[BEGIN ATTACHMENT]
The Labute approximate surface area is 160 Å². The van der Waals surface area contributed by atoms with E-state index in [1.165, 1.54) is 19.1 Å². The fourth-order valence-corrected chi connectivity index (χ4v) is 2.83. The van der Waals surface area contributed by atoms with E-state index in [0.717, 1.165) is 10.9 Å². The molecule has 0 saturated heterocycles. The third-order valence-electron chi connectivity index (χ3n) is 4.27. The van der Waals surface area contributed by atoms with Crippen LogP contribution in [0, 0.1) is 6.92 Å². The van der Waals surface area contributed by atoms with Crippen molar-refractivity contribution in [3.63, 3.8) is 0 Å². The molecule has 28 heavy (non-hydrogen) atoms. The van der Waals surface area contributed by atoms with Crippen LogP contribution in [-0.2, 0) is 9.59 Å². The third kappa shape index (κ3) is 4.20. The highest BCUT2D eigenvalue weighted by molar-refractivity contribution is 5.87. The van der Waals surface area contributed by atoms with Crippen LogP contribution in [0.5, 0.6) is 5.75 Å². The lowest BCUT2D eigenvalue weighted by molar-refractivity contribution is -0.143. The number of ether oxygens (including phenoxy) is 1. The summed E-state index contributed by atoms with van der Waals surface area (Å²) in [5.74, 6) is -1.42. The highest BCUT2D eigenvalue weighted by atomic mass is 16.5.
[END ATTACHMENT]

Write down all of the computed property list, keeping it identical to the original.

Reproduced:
The Labute approximate surface area is 160 Å². The van der Waals surface area contributed by atoms with E-state index in [1.165, 1.54) is 19.1 Å². The fourth-order valence-corrected chi connectivity index (χ4v) is 2.83. The van der Waals surface area contributed by atoms with E-state index in [0.717, 1.165) is 10.9 Å². The molecule has 0 saturated heterocycles. The third-order valence-electron chi connectivity index (χ3n) is 4.27. The van der Waals surface area contributed by atoms with Crippen LogP contribution in [0, 0.1) is 6.92 Å². The van der Waals surface area contributed by atoms with Crippen molar-refractivity contribution in [3.63, 3.8) is 0 Å². The molecule has 28 heavy (non-hydrogen) atoms. The van der Waals surface area contributed by atoms with Crippen LogP contribution in [-0.2, 0) is 9.59 Å². The third kappa shape index (κ3) is 4.20. The highest BCUT2D eigenvalue weighted by molar-refractivity contribution is 5.87. The van der Waals surface area contributed by atoms with Crippen LogP contribution in [0.5, 0.6) is 5.75 Å². The lowest BCUT2D eigenvalue weighted by molar-refractivity contribution is -0.143. The number of ether oxygens (including phenoxy) is 1. The summed E-state index contributed by atoms with van der Waals surface area (Å²) in [5.74, 6) is -1.42. The highest BCUT2D eigenvalue weighted by atomic mass is 16.5.